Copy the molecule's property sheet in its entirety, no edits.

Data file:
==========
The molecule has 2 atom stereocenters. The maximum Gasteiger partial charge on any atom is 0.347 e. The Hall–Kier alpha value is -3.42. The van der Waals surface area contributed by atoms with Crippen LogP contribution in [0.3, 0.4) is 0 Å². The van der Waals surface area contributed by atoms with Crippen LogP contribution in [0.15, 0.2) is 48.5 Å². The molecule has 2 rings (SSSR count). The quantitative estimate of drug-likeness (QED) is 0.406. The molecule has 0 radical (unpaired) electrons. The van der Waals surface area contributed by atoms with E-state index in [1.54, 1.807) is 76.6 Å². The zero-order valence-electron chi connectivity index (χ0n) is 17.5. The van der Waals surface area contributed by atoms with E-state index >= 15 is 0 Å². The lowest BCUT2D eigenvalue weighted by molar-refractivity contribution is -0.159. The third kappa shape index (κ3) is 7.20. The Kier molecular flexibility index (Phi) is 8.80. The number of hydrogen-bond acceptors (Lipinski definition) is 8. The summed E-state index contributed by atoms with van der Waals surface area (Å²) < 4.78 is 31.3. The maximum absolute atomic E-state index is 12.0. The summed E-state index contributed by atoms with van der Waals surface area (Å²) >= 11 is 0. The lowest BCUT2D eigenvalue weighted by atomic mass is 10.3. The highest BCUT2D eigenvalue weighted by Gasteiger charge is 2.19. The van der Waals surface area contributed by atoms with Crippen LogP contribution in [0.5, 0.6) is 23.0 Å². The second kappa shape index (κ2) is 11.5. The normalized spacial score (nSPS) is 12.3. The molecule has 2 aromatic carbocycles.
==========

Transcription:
The molecule has 2 atom stereocenters. The maximum Gasteiger partial charge on any atom is 0.347 e. The Hall–Kier alpha value is -3.42. The van der Waals surface area contributed by atoms with Crippen LogP contribution in [0.3, 0.4) is 0 Å². The van der Waals surface area contributed by atoms with Crippen LogP contribution in [0.15, 0.2) is 48.5 Å². The molecule has 2 rings (SSSR count). The quantitative estimate of drug-likeness (QED) is 0.406. The molecule has 0 radical (unpaired) electrons. The van der Waals surface area contributed by atoms with E-state index in [1.54, 1.807) is 76.6 Å². The zero-order valence-electron chi connectivity index (χ0n) is 17.5. The van der Waals surface area contributed by atoms with E-state index >= 15 is 0 Å². The lowest BCUT2D eigenvalue weighted by molar-refractivity contribution is -0.159. The third kappa shape index (κ3) is 7.20. The Kier molecular flexibility index (Phi) is 8.80. The number of hydrogen-bond acceptors (Lipinski definition) is 8. The summed E-state index contributed by atoms with van der Waals surface area (Å²) < 4.78 is 31.3. The maximum absolute atomic E-state index is 12.0. The summed E-state index contributed by atoms with van der Waals surface area (Å²) >= 11 is 0. The lowest BCUT2D eigenvalue weighted by atomic mass is 10.3. The highest BCUT2D eigenvalue weighted by Gasteiger charge is 2.19. The van der Waals surface area contributed by atoms with Crippen LogP contribution in [0.5, 0.6) is 23.0 Å². The second kappa shape index (κ2) is 11.5. The normalized spacial score (nSPS) is 12.3. The molecule has 2 aromatic carbocycles.